Positive Approaches for Dealing with Disruptive Behaviors

By Huntington Learning Center

Disruptive students can greatly interfere with your teaching and negatively affect other students’ learning. It isn’t easy to teach effectively when students talk at inappropriate times or are antagonistic toward you and their classmates. How can you handle disruptive behavior in the classroom? Here are a few tips and strategies:  

  • Stop and intervene. Although it is tempting to ignore outbursts from students, a better approach is to deal with the situation immediately and directly. As soon as a student starts to act out, give nonverbal communication that they need to refocus and listen (e.g., by pausing to look at them and wait for them to stop disrupting). If this doesn’t work, move closer to the disruptive student, even standing right next to their desk if necessary. Address the student individually to request that they give you their attention and halt their poor behavior. If that too is ineffective, implement the consequence you’ve established for disobeying class rules, whether that is a timeout, loss of privilege or relocation to the hallway.  
  • Review classroom rules. Even if you communicated your rules and expectations at the start of the year, it’s worthwhile to discuss them again if you’re dealing with repeated disruptive behavior in the classroom. Remind all students what acceptable and unacceptable behavior looks like and go over the consequences for not following rules and respecting others (including you).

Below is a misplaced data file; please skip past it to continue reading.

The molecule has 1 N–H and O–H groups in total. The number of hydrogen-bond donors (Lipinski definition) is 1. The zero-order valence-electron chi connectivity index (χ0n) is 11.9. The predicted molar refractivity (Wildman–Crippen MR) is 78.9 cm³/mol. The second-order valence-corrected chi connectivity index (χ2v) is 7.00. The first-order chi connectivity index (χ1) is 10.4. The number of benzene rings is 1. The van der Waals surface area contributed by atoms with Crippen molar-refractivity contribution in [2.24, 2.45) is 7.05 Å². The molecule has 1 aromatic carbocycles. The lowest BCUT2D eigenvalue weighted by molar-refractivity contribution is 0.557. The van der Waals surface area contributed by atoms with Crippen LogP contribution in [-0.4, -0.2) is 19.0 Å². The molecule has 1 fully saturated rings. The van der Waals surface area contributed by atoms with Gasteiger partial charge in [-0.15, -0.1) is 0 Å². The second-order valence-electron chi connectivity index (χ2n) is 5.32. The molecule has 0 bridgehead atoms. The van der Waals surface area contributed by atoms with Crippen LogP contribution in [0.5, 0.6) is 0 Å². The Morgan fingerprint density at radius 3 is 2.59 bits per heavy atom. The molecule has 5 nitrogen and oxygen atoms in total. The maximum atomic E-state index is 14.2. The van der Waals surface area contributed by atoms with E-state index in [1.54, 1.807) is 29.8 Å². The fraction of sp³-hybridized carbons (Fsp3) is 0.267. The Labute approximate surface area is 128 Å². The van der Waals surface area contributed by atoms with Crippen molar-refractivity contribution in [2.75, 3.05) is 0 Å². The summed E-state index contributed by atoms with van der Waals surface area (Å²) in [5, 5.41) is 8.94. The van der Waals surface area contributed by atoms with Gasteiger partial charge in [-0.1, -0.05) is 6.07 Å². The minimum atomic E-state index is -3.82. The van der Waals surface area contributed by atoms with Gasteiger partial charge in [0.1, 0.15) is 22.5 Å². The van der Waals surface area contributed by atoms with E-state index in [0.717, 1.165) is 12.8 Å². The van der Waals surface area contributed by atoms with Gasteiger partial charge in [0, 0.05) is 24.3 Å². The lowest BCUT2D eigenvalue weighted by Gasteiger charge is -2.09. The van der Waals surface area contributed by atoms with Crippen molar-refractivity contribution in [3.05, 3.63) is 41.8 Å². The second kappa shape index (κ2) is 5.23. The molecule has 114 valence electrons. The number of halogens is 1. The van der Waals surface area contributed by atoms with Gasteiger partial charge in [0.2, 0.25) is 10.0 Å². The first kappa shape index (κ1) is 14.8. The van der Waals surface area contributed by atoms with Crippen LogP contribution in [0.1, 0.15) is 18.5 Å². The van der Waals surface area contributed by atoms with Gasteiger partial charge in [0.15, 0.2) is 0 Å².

• Point out positive behavior. Rather than constantly call out students who are causing problems, focus instead on those who are doing what they are supposed to do and contributing to a positive classroom atmosphere. You can thank students for paying attention while you are speaking, cleaning up their desks when asked and working quietly in groups. Reward good behavior more than you punish bad behavior.  
  • Keep calm and carry on. It’s easy to get frustrated when a student is behaving inappropriately, but reacting with anger will accomplish nothing and only throw you off course even more. Stay calm and uphold an environment of respect as much as possible. Be kind, keep your emotions in check when confronting classroom disruptors and treat all students with the same respect that you expect in return.  

Sometimes, disruptive behavior in the classroom is a sign of a deeper problem, for example, Attention Deficit Hyperactivity Disorder (ADHD). Students with ADHD might find it difficult to sit still, wait their turn to ask questions, and work well with other students. In the classroom, students sometimes react in surprising ways—like acting out in school to distract from the fact that they are having difficulty keeping up with what you are teaching.  

If you suspect one of your students is dealing with academic issues that are contributing to their disruptive behavior, refer their parent to Huntington at 1-800 CAN LEARN. We work with students of all ages and all skill levels and can provide an academic evaluation that determines a student’s unique strengths and areas that need improvement. Our personalized programs can help students improve their grades and build their confidence and motivation to learn. Whatever academic challenges your student is facing, we can help them overcome them and get back on track.